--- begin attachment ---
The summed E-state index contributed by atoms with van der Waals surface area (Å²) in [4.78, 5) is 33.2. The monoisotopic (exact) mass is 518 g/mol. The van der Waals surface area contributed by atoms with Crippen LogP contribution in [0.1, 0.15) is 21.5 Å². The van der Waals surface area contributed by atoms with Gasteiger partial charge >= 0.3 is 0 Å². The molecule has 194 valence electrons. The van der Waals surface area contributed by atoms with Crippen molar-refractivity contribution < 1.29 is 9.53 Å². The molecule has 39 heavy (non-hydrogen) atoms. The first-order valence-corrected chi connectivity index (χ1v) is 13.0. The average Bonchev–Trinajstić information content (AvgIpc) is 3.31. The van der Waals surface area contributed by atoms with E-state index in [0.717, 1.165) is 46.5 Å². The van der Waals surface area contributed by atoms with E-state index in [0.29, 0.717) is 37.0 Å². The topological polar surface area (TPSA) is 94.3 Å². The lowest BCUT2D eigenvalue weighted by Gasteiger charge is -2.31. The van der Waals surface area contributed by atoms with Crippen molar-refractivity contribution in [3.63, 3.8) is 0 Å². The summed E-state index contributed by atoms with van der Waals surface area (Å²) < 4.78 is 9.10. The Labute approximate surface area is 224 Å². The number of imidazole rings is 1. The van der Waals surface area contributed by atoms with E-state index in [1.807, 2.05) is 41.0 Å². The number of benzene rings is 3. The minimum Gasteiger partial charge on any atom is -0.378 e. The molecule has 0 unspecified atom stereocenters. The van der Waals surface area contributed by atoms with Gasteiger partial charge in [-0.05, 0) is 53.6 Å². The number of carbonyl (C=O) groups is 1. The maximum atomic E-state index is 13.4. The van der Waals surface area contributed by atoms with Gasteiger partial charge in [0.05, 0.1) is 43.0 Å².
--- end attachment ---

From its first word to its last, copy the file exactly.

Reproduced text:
The summed E-state index contributed by atoms with van der Waals surface area (Å²) in [4.78, 5) is 33.2. The monoisotopic (exact) mass is 518 g/mol. The van der Waals surface area contributed by atoms with Crippen LogP contribution in [0.1, 0.15) is 21.5 Å². The van der Waals surface area contributed by atoms with Gasteiger partial charge >= 0.3 is 0 Å². The molecule has 194 valence electrons. The van der Waals surface area contributed by atoms with Crippen molar-refractivity contribution < 1.29 is 9.53 Å². The molecule has 39 heavy (non-hydrogen) atoms. The first-order valence-corrected chi connectivity index (χ1v) is 13.0. The average Bonchev–Trinajstić information content (AvgIpc) is 3.31. The van der Waals surface area contributed by atoms with E-state index in [0.717, 1.165) is 46.5 Å². The van der Waals surface area contributed by atoms with E-state index in [0.29, 0.717) is 37.0 Å². The topological polar surface area (TPSA) is 94.3 Å². The lowest BCUT2D eigenvalue weighted by Gasteiger charge is -2.31. The van der Waals surface area contributed by atoms with Crippen molar-refractivity contribution in [3.63, 3.8) is 0 Å². The summed E-state index contributed by atoms with van der Waals surface area (Å²) < 4.78 is 9.10. The Labute approximate surface area is 224 Å². The number of imidazole rings is 1. The van der Waals surface area contributed by atoms with E-state index in [1.807, 2.05) is 41.0 Å². The number of benzene rings is 3. The minimum Gasteiger partial charge on any atom is -0.378 e. The molecule has 0 unspecified atom stereocenters. The van der Waals surface area contributed by atoms with Gasteiger partial charge in [-0.05, 0) is 53.6 Å². The number of carbonyl (C=O) groups is 1. The maximum atomic E-state index is 13.4. The van der Waals surface area contributed by atoms with Gasteiger partial charge in [0.05, 0.1) is 43.0 Å².